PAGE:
Postby mean » Sun Nov 29, 2015 9:02 am

My premium dropped a bit. Same coverage as far as I can tell, although I haven't read up on everything. I have been told this is impossible, because Obamacare was supposed to make everything more expensive and destroy the economy so that Saudi princes could take over and implement sharia law in the US, so I guess I should verify that my copay hasn't gone nuts. You know, just in case.

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Re: The Health Care Debate

Postby aknowledgeableperson » Wed Aug 17, 2016 10:43 am

http://www.msn.com/en-us/money/healthca ... li=BBnb7Kz

"Aetna said it will exit 11 of the 15 states where it offers coverage through the Affordable Care Act, widely known as Obamacare. That affects about 80 percent of its customers covered through insurance marketplaces.

The marketplaces, known as insurance exchanges, were created to provide coverage for Americans who cannot get affordable health benefits through a job. A key aspect of the health-care law, the marketplaces allow people to purchase insurance online with subsidies based on their income."


" Earlier this month, Humana said it will cut back its participation on the exchanges from 15 states to 11. On an earnings call in July, UnitedHealth Group chief executive Stephen Hemsley announced that his company plans to remain on “three or fewer exchange markets.”

In a reversal of expectations, Anthem said it is projecting mid-single-digit losses on the individual plans it sells on the exchanges for 2016. And Cigna has said that it is losing money on the exchanges, although the insurer is planning to expand its marketplace presence to three new states in 2017.

The health-care law is likely to prompt another heated political battle, regardless of which party wins the White House and control of Congress in November.


"There are many possible policy remedies, but the main issues have to do with the risk pool — the balance between healthy people and sick people with higher health-care expenses. Many insurers have noted that people who have signed up for health insurance on the marketplaces are sicker, putting greater demands on the system.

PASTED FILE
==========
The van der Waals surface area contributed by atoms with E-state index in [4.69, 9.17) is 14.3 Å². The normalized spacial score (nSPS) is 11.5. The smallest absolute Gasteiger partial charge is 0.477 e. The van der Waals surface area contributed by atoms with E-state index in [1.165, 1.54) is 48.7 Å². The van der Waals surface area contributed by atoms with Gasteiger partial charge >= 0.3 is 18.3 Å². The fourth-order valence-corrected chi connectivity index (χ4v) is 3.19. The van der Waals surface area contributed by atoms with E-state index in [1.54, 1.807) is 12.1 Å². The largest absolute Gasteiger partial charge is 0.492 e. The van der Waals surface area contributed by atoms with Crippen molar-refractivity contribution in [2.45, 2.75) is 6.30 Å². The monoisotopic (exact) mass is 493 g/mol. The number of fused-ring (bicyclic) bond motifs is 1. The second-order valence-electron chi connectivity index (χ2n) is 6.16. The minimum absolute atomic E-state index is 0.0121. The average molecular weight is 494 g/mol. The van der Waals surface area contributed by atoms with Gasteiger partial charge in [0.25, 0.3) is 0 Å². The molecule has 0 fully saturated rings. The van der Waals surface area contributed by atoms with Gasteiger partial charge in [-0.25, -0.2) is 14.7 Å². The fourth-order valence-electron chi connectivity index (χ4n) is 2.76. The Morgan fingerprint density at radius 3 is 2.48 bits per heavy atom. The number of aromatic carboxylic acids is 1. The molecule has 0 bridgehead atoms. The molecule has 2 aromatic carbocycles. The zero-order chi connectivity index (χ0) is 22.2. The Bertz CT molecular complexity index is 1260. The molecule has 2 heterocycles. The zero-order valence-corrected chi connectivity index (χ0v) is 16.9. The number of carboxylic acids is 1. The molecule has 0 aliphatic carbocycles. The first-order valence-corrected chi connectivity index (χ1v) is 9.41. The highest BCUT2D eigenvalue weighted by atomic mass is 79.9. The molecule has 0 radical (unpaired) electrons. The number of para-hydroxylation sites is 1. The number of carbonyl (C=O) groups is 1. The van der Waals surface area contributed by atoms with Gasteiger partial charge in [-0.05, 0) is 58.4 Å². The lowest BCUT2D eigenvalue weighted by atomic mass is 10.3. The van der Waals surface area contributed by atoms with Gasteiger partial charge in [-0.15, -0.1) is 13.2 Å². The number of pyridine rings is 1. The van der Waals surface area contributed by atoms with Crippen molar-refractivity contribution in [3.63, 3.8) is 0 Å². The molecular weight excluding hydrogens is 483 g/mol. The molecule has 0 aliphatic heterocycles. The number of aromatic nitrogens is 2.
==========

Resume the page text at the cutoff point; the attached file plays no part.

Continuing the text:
“You have here a situation which all of us who care about the exchanges have to worry about,” said Zeke Emanuel, who served as a top White House health policy adviser during Obama’s first term and is now vice provost for global initiatives at the University of Pennsylvania. “There is a problem with the risk pool. There is a problem with the numbers of people signing up.”

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Re: The Health Care Debate

Postby bobbyhawks » Wed Aug 17, 2016 2:01 pm

I'm on Obamacare. I love that I can change plans every year, but I do have to do some research. The good thing is that I don't have to roll over and accept whatever BS my employer provides me (since I'm self-employed, so maybe I do?) regarding prices going up and negotiated rates being higher etc. I think one of the problems is that, within your price range, there tends to be a clear winner for your specific needs and not a number of options to choose from based on customer loyalty, etc. This could mean that poorly constructed plans are only attracting people with specific higher risk profiles. Also, I think the plans have been constructed to sell to large employee pools and not to individual people. Individual people have a completely different set of priorities than employers do looking out for a group of people. This could mean that a large part of the problem is that this history of the way healthcare has been sold is working against the current marketplace structure. In my opinion, everyone should have a choice and should not be held hostage by their employer, but that is another matter.

Also as an aside, the website now works great and reminds me automatically every year to renew my health/dental. It is extremely user friendly compared to other medical-related websites I have seen for doctors and employers. The information is much easier to sift through and is pretty transparent.

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Re: The Health Care Debate

Postby grovester » Wed Aug 17, 2016 3:28 pm

When our company first dropped their plan, they brought in a broker to help the employees through the enrollment process. The brokers pitch was, if you don't need the subsidies you don't need to sign up for Obamacare, we offer the same policies outside the ACA for the same rate. I assumed the broker got a better commission.

I wonder how many people this would add up to, and does it make the ACA pools more expensive?